Detective John Butcher of Saginaw County, Michigan seized $22,583 in cash from Pierre Najjar during a narcotics investigation. When Najjar agreed to pay the Sheriff’s Department the money seized from him in lieu of entering formal civil forfeiture proceedings, Butcher delivered the money to Garrett DeWyse, the Department’s property and evidence room manager.
A few weeks later, Butcher asked DeWyse to release $2,000 of the funds to pay for confidential informants and controlled substance buys. Believing the request was improper, DeWyse refused. Lieutenant Randy Pfau ordered DeWyse to release the money and so he did. Throughout the following year, Butcher returned to the property room to make similar withdrawals from the Najjar funds until they were depleted. For each disbursal, both DeWyse and Butcher signed a chit sheet documenting the date and amount withdrawn. As the funds became depleted, Pfau, Butcher, DeWyse, and Koren Reaman, the Finance Director in the Controller’s Office, met to discuss Butcher’s use of the funds.
Sometime later, Sheriff William Federspiel began to compile information for an annual report to the State of Michigan related to the Department’s 2015 civil forfeiture activities. The Department’s Undersheriff, who ordinarily would have prepared the report, was out sick. In the Undersheriff’s absence, Federspiel asked DeWyse to gather some information related to the prior year’s forfeitures and communicate with the Controller’s Office as needed.
While compiling information for the report, DeWyse came to believe the Najjar funds had been mishandled. From his own research, DeWyse understood that civil forfeiture funds must be deposited with the treasurer or the general municipality. The Najjar funds, in his opinion, were off the books, meaning they would not be accounted for in the annual report. DeWyse became afraid that being a part of this process would reflect poorly on him as the report would not balance out the forfeiture data. He also came to believe that Butcher’s actions were illegal.
DeWyse arranged a meeting with the Finance Director. During the meeting, DeWyse disclosed that the Najjar funds had been completely withdrawn. The Department then demoted DeWyse from his role in the property room. DeWyse eventually left the Department for a position with a different police agency. He then filed a First Amendment retaliation claim against the County.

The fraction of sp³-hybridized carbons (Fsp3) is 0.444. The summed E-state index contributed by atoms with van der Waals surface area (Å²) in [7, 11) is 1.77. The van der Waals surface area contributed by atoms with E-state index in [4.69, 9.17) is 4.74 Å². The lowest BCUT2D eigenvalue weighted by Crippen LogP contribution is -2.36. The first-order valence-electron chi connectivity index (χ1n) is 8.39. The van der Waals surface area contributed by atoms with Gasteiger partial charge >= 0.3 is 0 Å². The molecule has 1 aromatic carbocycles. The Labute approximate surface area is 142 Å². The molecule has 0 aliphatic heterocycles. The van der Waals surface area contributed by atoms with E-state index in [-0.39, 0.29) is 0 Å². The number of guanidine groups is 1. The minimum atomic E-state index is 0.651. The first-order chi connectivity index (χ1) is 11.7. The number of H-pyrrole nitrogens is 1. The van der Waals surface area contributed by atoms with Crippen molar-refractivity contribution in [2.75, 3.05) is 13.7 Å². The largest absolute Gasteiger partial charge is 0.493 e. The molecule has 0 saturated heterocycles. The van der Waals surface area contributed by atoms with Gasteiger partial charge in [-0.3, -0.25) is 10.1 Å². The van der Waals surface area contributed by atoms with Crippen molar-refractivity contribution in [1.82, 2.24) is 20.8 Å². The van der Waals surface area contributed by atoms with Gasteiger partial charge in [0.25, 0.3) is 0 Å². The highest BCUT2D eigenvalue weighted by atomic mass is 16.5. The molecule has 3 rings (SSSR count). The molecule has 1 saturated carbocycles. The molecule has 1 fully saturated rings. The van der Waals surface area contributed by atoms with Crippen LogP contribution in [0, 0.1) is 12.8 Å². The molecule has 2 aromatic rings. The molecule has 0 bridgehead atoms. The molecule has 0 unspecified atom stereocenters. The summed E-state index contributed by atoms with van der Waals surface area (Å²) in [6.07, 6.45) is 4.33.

The question for the federal Sixth Circuit Court of Appeals was whether DeWyse’s statements to the Finance Director were made in the course of his job as a deputy sheriff. If they were, the dictates of the Supreme Court’s decision in Garcetti v. Ceballos would render the statements unprotected by the First Amendment. As the Court noted, “When public employees make statements pursuant to their official duties, the employees are not speaking as citizens for First Amendment purposes, and the Constitution does not insulate their communications from employer discipline.
“Relevant factors include the speech’s impetus, its setting, its audience, and its general subject matter. Starting with the impetus for DeWyse’s speech, the genesis primarily appears to have been his concern over his professional reputation. According to DeWyse, he worried the discrepancy in the Department’s financial data would reflect poorly on him because he was part of the process of removing the funds from the property room. In that respect, his speech was animated far more by his role as an employee than as a member of the public at large.
“The setting (a meeting to discuss the County Sheriff’s Department’s financial practices) and audience (the County Financial Director) for DeWyse’s speech are to the same effect. To be sure, The Finance Director was not one of DeWyse’s supervisors, and speech outside the chain of command is less likely to be within an employee’s ordinary job responsibilities. But most significant here is not DeWyse’s chain of command, but rather whether he communicated pursuant to his official duties. Because DeWyse acknowledged he was instructed to speak with the Finance Director as part of his job duties, these factors also reflect that DeWyse spoke as a public employee.
“And then consider the subject matter of DeWyse’s communication to the Finance Director – the Department’s forfeiture funds. It makes no difference whether DeWyse communicated with the Finance Director in the context of the special audit role the Sheriff assigned him rather than in his customary role as property room manager. Although his regular duties involved managing the property room, DeWyse was asked to prepare the audit report.
“In reaching this outcome, we do not question DeWyse’s motivation, nor do we condone disciplining public employees for raising concerns about government mismanagement or corruption. But in this public employment setting, laudable intent alone is not enough to secure First Amendment protection.”
DeWyse v. Federspiel, 2020 WL 5993092 (6th Cir. 2020).
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